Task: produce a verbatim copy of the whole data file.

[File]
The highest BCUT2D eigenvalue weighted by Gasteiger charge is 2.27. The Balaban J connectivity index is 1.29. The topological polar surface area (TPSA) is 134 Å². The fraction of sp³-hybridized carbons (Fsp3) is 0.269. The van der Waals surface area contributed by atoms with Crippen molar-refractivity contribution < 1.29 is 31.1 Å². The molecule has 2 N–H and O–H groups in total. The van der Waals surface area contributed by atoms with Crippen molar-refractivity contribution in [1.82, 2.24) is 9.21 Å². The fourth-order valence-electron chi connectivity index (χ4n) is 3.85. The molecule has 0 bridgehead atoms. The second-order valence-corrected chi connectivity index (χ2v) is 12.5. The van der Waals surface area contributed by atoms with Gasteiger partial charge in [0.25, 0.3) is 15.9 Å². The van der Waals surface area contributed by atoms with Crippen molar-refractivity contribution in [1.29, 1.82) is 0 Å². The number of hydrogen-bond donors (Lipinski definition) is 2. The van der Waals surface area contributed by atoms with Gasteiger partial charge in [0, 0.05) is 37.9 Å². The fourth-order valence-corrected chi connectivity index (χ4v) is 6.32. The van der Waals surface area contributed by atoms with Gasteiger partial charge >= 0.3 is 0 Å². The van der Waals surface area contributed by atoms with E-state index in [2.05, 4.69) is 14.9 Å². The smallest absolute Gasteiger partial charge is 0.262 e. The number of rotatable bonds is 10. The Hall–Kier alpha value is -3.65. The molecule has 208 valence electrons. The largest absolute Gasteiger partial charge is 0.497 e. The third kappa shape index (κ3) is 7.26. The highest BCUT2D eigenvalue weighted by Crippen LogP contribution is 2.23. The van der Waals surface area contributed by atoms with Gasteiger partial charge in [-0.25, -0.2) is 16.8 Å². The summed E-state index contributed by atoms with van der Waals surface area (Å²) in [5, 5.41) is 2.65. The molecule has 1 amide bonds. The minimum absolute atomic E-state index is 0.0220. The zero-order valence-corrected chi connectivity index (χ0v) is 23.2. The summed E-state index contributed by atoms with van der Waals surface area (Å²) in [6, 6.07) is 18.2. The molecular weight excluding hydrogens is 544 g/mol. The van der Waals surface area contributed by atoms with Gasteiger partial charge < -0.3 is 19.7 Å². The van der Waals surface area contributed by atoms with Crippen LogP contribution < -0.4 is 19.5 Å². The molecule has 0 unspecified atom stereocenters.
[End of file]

The highest BCUT2D eigenvalue weighted by Gasteiger charge is 2.27. The Balaban J connectivity index is 1.29. The topological polar surface area (TPSA) is 134 Å². The fraction of sp³-hybridized carbons (Fsp3) is 0.269. The van der Waals surface area contributed by atoms with Crippen molar-refractivity contribution < 1.29 is 31.1 Å². The molecule has 2 N–H and O–H groups in total. The van der Waals surface area contributed by atoms with Crippen molar-refractivity contribution in [1.82, 2.24) is 9.21 Å². The fourth-order valence-electron chi connectivity index (χ4n) is 3.85. The molecule has 0 bridgehead atoms. The second-order valence-corrected chi connectivity index (χ2v) is 12.5. The van der Waals surface area contributed by atoms with Gasteiger partial charge in [0.25, 0.3) is 15.9 Å². The van der Waals surface area contributed by atoms with Crippen molar-refractivity contribution in [1.29, 1.82) is 0 Å². The number of hydrogen-bond donors (Lipinski definition) is 2. The van der Waals surface area contributed by atoms with Gasteiger partial charge in [0, 0.05) is 37.9 Å². The fourth-order valence-corrected chi connectivity index (χ4v) is 6.32. The van der Waals surface area contributed by atoms with Gasteiger partial charge >= 0.3 is 0 Å². The van der Waals surface area contributed by atoms with E-state index in [2.05, 4.69) is 14.9 Å². The smallest absolute Gasteiger partial charge is 0.262 e. The number of rotatable bonds is 10. The Hall–Kier alpha value is -3.65. The molecule has 208 valence electrons. The largest absolute Gasteiger partial charge is 0.497 e. The third kappa shape index (κ3) is 7.26. The highest BCUT2D eigenvalue weighted by Crippen LogP contribution is 2.23. The van der Waals surface area contributed by atoms with Gasteiger partial charge in [-0.25, -0.2) is 16.8 Å². The summed E-state index contributed by atoms with van der Waals surface area (Å²) in [5, 5.41) is 2.65. The molecule has 1 amide bonds. The minimum absolute atomic E-state index is 0.0220. The zero-order valence-corrected chi connectivity index (χ0v) is 23.2. The summed E-state index contributed by atoms with van der Waals surface area (Å²) in [6, 6.07) is 18.2. The molecular weight excluding hydrogens is 544 g/mol. The van der Waals surface area contributed by atoms with Gasteiger partial charge < -0.3 is 19.7 Å². The van der Waals surface area contributed by atoms with Crippen LogP contribution < -0.4 is 19.5 Å². The molecule has 0 unspecified atom stereocenters.